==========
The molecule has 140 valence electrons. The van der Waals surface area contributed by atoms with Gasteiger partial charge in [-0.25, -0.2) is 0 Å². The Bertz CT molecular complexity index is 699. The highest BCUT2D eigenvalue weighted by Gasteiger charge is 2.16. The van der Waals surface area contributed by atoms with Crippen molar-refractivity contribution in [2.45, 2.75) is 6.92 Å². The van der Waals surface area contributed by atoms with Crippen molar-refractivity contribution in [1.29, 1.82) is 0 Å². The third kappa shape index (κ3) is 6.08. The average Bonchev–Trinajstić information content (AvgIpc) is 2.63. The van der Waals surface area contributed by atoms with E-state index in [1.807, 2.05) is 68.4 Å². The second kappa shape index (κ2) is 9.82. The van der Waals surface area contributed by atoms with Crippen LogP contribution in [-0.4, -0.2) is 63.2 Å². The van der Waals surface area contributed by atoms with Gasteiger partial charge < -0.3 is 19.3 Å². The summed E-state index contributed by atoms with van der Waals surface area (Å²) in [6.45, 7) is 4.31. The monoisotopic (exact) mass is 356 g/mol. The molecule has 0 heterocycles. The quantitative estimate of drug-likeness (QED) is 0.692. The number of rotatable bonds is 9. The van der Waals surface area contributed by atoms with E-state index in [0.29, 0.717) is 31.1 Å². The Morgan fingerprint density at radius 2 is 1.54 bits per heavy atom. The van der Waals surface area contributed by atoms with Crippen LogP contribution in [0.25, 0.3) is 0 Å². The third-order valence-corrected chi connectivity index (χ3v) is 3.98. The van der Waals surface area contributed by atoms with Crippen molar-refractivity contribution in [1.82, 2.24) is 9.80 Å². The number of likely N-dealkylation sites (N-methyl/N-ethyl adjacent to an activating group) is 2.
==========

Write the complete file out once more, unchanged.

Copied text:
The molecule has 140 valence electrons. The van der Waals surface area contributed by atoms with Gasteiger partial charge in [-0.25, -0.2) is 0 Å². The Bertz CT molecular complexity index is 699. The highest BCUT2D eigenvalue weighted by Gasteiger charge is 2.16. The van der Waals surface area contributed by atoms with Crippen molar-refractivity contribution in [2.45, 2.75) is 6.92 Å². The van der Waals surface area contributed by atoms with Crippen molar-refractivity contribution in [1.29, 1.82) is 0 Å². The third kappa shape index (κ3) is 6.08. The average Bonchev–Trinajstić information content (AvgIpc) is 2.63. The van der Waals surface area contributed by atoms with E-state index in [1.807, 2.05) is 68.4 Å². The second kappa shape index (κ2) is 9.82. The van der Waals surface area contributed by atoms with Crippen LogP contribution in [-0.4, -0.2) is 63.2 Å². The van der Waals surface area contributed by atoms with Gasteiger partial charge < -0.3 is 19.3 Å². The summed E-state index contributed by atoms with van der Waals surface area (Å²) in [6.45, 7) is 4.31. The monoisotopic (exact) mass is 356 g/mol. The molecule has 0 heterocycles. The quantitative estimate of drug-likeness (QED) is 0.692. The number of rotatable bonds is 9. The van der Waals surface area contributed by atoms with E-state index in [0.29, 0.717) is 31.1 Å². The Morgan fingerprint density at radius 2 is 1.54 bits per heavy atom. The van der Waals surface area contributed by atoms with Crippen LogP contribution in [0.25, 0.3) is 0 Å². The third-order valence-corrected chi connectivity index (χ3v) is 3.98. The van der Waals surface area contributed by atoms with Crippen molar-refractivity contribution in [1.82, 2.24) is 9.80 Å². The number of likely N-dealkylation sites (N-methyl/N-ethyl adjacent to an activating group) is 2.